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Discussion Starter #1 (Edited)
The purpose of this thread is more of a consensus and discussion of similar A/C problems than a query.

I was driving through some heavy rain this morning, using my A/C to keep the windows from fogging. Out of the corner of my eye I see the A/C switch flickering. Suddenly there is a rather unpleasant aroma of burning electronics...oh joy, another Heater Control panel bites the dust.

This is the second climate control panel I've had to replace due to a fluctuating A/C switch...so the question dawns on me. WHY is this happening? What's the weakness in the circuit design of a friggin switch?!? If I knew that I could forgo the $103.65 to replace the heater control panel and install a quality push switch and be done with it. The last time I replaced it the repair mechanic charged me $130 for a used unit...little did I know a new unit was cheaper...thing is, it's not worth replacing if a new unit will fail just as quick. I'm seriously thinking of bypassing the switch all together and installing a little push switch of my own.

Theories? I was going to create a nice little poll, but apparently you only have five minutes to throw one together:dots:

So here's the poll:

Of those who have had to replace the Heater Panel due to A/C switch problems, how long has that panel lasted?

/ less than 6 months
Used - more than 6 months
\ more than 1 year

/ less than 6 months
New - more than 6 months
\ more than 1 year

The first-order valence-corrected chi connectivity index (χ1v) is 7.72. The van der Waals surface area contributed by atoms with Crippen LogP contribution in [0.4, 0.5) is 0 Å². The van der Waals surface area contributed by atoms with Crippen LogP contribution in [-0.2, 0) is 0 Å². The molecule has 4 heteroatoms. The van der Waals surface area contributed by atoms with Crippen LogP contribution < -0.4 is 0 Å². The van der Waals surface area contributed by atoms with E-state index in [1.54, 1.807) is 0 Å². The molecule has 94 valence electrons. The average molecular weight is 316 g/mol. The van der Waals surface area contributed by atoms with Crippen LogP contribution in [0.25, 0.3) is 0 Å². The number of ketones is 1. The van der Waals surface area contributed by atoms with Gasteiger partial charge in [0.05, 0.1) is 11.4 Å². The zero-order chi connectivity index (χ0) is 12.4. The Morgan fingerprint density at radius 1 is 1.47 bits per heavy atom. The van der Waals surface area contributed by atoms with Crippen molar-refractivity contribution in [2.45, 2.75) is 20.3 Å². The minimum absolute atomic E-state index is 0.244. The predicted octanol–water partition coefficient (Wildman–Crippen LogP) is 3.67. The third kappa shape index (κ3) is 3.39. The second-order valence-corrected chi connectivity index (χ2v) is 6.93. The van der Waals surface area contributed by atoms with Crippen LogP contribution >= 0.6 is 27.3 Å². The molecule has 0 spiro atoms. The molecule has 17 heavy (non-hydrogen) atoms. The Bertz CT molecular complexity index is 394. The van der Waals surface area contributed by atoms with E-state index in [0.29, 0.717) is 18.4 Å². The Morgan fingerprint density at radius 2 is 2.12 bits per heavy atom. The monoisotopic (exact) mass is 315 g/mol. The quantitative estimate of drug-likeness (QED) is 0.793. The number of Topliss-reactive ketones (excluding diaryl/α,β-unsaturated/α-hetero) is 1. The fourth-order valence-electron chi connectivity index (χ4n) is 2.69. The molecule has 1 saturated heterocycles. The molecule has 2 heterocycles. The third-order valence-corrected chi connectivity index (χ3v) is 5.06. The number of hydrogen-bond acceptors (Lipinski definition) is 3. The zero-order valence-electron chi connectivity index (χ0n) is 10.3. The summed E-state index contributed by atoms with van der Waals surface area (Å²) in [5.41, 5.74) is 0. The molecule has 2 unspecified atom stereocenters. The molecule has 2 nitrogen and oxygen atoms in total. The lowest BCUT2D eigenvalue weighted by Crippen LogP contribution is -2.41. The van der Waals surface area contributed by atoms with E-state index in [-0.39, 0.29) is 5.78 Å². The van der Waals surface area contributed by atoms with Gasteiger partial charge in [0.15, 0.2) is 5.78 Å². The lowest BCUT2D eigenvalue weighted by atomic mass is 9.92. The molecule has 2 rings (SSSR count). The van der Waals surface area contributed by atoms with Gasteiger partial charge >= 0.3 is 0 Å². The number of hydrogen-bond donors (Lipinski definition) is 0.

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Premium Member
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601 Posts
Discussion Starter #5 (Edited)
Hey thought I'd just share what a fucked up climate control circuit board looks like...apparently it miraculously bridged itself and shorted out.



(Bottom Right switch is the A/C)

 

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i got my cousin climate control for 20buck at this honda junk yard only place,also how the hell u open that up?

because i try to and it won't open.

but i was right on the climate control lol
 

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Discussion Starter #7
Umm...lets see...the main part is held together by nothing more than screws and tabs. There's a metal piece on the underside of the climate control that has four screws attaching it to the plastic shell. Take those out and while you're at it get the screw in the center, just under the metal plate. The only screw left holding the metal plate is attached to the faceplate, very small.

After removing those screws and the metal plate it's nothing but tabs to pry. Remove the faceplate, then the plastic shell. Any questions on it just let me know. :td:
 
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